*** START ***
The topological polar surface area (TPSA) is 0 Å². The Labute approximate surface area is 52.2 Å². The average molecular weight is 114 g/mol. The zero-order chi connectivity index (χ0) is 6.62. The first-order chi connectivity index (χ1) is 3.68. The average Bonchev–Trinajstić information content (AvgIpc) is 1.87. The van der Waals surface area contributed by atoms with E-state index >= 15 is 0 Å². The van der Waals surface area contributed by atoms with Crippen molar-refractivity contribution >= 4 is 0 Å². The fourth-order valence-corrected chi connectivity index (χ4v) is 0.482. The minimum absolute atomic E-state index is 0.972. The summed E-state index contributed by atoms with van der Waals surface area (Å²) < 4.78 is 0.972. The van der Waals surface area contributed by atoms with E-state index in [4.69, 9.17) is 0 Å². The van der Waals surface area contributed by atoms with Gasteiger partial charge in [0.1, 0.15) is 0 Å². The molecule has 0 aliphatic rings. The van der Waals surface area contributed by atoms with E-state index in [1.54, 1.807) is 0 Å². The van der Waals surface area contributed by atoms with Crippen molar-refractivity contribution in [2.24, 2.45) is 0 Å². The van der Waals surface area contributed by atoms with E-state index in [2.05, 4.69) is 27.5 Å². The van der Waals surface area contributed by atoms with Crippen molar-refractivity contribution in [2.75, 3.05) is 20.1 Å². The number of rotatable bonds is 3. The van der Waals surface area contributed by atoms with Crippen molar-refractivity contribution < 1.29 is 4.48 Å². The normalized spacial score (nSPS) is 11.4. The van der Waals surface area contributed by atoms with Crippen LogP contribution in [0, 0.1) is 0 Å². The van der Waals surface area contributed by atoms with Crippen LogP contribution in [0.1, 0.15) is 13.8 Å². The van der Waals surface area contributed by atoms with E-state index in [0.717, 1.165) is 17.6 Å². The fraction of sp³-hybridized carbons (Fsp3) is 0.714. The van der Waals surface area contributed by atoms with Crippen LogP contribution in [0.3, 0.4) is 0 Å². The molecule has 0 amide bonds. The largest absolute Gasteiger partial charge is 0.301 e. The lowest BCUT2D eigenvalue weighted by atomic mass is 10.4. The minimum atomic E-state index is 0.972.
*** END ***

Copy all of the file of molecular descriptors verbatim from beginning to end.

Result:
The topological polar surface area (TPSA) is 0 Å². The Labute approximate surface area is 52.2 Å². The average molecular weight is 114 g/mol. The zero-order chi connectivity index (χ0) is 6.62. The first-order chi connectivity index (χ1) is 3.68. The average Bonchev–Trinajstić information content (AvgIpc) is 1.87. The van der Waals surface area contributed by atoms with E-state index >= 15 is 0 Å². The van der Waals surface area contributed by atoms with Crippen molar-refractivity contribution >= 4 is 0 Å². The fourth-order valence-corrected chi connectivity index (χ4v) is 0.482. The minimum absolute atomic E-state index is 0.972. The summed E-state index contributed by atoms with van der Waals surface area (Å²) < 4.78 is 0.972. The van der Waals surface area contributed by atoms with E-state index in [4.69, 9.17) is 0 Å². The van der Waals surface area contributed by atoms with Gasteiger partial charge in [0.1, 0.15) is 0 Å². The molecule has 0 aliphatic rings. The van der Waals surface area contributed by atoms with E-state index in [1.54, 1.807) is 0 Å². The van der Waals surface area contributed by atoms with Crippen molar-refractivity contribution in [2.24, 2.45) is 0 Å². The van der Waals surface area contributed by atoms with E-state index in [2.05, 4.69) is 27.5 Å². The van der Waals surface area contributed by atoms with Crippen molar-refractivity contribution in [2.75, 3.05) is 20.1 Å². The number of rotatable bonds is 3. The van der Waals surface area contributed by atoms with Crippen molar-refractivity contribution < 1.29 is 4.48 Å². The normalized spacial score (nSPS) is 11.4. The van der Waals surface area contributed by atoms with Crippen LogP contribution in [0, 0.1) is 0 Å². The van der Waals surface area contributed by atoms with Crippen LogP contribution in [0.1, 0.15) is 13.8 Å². The van der Waals surface area contributed by atoms with E-state index in [0.717, 1.165) is 17.6 Å². The fraction of sp³-hybridized carbons (Fsp3) is 0.714. The van der Waals surface area contributed by atoms with Crippen LogP contribution in [0.3, 0.4) is 0 Å². The molecule has 0 amide bonds. The largest absolute Gasteiger partial charge is 0.301 e. The lowest BCUT2D eigenvalue weighted by atomic mass is 10.4. The minimum atomic E-state index is 0.972.